Hacking dreams as self-optimization | heise online


Adam Horowitz, researcher at MIT, is convinced that he has found a gateway to human dreams. According to his experiments, “targeted dream incubation” can be enabled in the transition between waking and sleeping, reports Technology Review in its current edition. Horowitz calls his machine “Dormeo”, an “interface for influencing dreams”.

With a sensor-supported bracelet and three finger rings, Horowitz measures muscle tone, heart rate and skin conductivity in order to determine when his test subjects reach the transition between waking and dreaming – the so-called Hori stage 3. In this transition phase, Horowitz is convinced, the brain associates especially free. Because after waking up, the blood supply, for example in the brain stem and thalamus, is increased almost immediately. However, it takes up to 20 minutes for the prefrontal cortex to be fully active again, which is responsible, among other things, for action planning and memory integration and sets limits to the free mind game.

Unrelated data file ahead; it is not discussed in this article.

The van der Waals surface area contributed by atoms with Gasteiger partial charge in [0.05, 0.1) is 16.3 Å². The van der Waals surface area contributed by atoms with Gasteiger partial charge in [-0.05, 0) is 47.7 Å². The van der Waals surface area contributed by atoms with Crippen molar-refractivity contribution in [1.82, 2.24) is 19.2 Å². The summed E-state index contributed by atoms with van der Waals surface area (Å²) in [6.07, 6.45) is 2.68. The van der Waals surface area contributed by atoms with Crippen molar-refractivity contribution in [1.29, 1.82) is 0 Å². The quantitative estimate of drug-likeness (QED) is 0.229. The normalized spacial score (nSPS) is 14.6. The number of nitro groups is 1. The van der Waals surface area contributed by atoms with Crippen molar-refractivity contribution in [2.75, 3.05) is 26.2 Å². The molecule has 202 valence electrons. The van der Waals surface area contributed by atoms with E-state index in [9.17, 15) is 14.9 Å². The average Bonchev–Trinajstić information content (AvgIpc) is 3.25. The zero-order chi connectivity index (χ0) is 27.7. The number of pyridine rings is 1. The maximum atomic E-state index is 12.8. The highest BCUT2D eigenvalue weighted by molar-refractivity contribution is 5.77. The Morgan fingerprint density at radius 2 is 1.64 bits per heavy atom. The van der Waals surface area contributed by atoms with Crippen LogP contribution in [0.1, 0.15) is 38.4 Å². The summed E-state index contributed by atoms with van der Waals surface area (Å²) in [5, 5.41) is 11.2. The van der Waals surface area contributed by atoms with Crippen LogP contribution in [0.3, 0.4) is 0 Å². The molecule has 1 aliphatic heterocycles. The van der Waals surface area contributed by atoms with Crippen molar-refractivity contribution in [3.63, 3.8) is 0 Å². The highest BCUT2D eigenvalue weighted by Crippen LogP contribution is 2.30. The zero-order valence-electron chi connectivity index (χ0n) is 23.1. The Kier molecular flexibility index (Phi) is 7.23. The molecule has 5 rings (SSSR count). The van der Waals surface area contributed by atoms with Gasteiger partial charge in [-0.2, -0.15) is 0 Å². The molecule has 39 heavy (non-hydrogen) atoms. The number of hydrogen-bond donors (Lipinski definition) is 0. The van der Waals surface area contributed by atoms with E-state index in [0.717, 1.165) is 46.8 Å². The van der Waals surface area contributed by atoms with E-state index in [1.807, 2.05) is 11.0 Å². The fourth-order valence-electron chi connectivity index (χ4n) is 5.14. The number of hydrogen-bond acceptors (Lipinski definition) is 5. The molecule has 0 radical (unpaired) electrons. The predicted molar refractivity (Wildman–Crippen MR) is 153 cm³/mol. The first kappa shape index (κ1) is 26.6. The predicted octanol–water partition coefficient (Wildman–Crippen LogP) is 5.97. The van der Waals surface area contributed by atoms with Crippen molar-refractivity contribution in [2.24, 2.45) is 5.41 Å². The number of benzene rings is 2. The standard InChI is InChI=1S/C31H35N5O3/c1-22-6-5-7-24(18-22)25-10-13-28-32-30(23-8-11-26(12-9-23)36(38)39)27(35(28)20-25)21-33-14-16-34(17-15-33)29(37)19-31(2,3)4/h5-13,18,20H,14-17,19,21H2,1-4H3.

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More from Technology Review

In this phase, an app plays previously recorded audio messages. For example, it says, “You are about to fall asleep. Think of a tree. ”The message not only influenced the dreams of the test subjects – out of a total of 67 dreams (people dreamed several times and always half woke up in between), 45 were directly about trees. Compared to a control group who only thought of trees when they were awake, the test subjects also wrote more creative texts afterwards – measured by what is known as referential cohesion. This computer-based method measures how strongly terms and concepts relate to one another across individual sentences in a text.

This article is from Issue 9/2020 of the Technology Review. The magazine will be available from August 13, 2020 in stores and directly in the heise shop.
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With his research, Horowitz is one of a growing number of scientists who want to use the fact that the human brain continues to work during sleep. For example, Anat Arzi from the Weizmann Institute of Science in Israel has investigated whether test subjects can be trained to lose bad habits while they sleep: She combined cigarette smoke with the smell of rotten fish and exposed sleepers to this odor. 30 percent of the deep sleep test subjects then smoked less and ten percent of the REM test subjects. On the other hand, awake subjects did not feel any effect.


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